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Prince George's County Dedicates a Police Unit to Reducing Maryland Car Accidents

Over the past two decades, nearly 20 percent of Maryland's traffic fatalities have occurred in Prince George's County. This figure is nearly equal to the combined highway deaths for Baltimore County and Montgomery County, which ranked second and third, respectively. In response, the Prince George's County Police Department has formed a Traffic Enforcement Unit consisting of eight officers who will target roads and intersections that are notorious for accidents involving motor vehicles and pedestrians.

Maryland State Highway Administration (MSHA) spokesman David Buck identified one reason why Prince George's dominates this statistic: high speed roads such as Routes 4 and 5 in close proximity to frequent pedestrian activity. Officer Henry Tippett, a Prince George's County police spokesman, highlights other factors: "What we're finding in a lot of accidents is, speed is a contributing factor, and also lack of an occupant wearing a seat belt," Officer Tippett told The Gazette. "In a lot of fatal accidents, they wouldn't have been fatal if a seat belt had been worn."

Of the 549 people killed in Maryland car accidents in 2009, 91 lost their lives on the streets and highways of Prince George's County. Pedestrian victims totaled 21, according to the MSHA, consistent with the county's unfortunate distinction of having the highest 12-year average of pedestrian fatalities, nearly one of every four statewide.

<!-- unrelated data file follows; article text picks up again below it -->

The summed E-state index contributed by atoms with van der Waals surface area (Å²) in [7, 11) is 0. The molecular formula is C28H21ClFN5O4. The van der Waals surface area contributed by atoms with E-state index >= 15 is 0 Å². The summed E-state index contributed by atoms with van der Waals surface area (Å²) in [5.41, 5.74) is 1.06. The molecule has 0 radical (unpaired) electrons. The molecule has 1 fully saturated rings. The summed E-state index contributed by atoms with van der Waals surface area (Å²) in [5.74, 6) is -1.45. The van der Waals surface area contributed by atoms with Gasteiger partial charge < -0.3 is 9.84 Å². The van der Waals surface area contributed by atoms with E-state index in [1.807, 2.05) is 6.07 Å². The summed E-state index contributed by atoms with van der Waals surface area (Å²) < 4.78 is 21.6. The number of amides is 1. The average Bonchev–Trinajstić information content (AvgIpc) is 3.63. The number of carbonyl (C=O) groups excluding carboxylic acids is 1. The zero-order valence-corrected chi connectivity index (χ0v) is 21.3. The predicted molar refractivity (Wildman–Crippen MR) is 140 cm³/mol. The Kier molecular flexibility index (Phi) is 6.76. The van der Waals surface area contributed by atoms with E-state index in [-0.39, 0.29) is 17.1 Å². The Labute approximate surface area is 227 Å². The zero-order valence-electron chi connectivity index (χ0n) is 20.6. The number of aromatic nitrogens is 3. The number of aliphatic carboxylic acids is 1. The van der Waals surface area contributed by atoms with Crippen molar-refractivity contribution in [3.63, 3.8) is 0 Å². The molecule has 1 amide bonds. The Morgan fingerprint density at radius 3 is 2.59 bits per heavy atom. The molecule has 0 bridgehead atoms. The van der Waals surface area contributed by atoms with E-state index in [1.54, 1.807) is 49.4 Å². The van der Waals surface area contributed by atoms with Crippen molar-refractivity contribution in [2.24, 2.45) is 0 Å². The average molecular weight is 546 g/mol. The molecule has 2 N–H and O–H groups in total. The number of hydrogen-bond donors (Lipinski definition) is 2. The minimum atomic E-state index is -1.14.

The Traffic Enforcement Unit will target local roads around the clock and increase radar patrols to detect speeding. Another likely strategy is the installation of speed cameras in the near future, which were approved last year by the Maryland legislature. The county has not announced how many cameras it will deploy, nor has it identified the precise locations for all types of targeted enforcement. But that mystery can be a powerful part of making drivers aware that they are more likely to receive tickets for illegal and reckless behavior behind the wheel.

Keeping Roads Safer: Early Progress

The unit recently announced one its first major successes: in late June, officers thwarted an illegal street racing operation after observing a large number of vehicles gathering at a park-and-ride along Indian Head Highway. "Illegal street racing will not be tolerated and we want to send a message to those attempting to participate in these types of operations," Deputy Chief Michael Blow stated in a department press release.

This renewed focus can also prove helpful to accident victims and their families, even though tragic accidents will still occur despite increased enforcement. Prompt accident response and detailed police reports can help car crash victims prove negligence and establish liability when they must resort to legal action. An experienced personal injury lawyer can provide timely guidance about your rights and options in the aftermath of a wreck.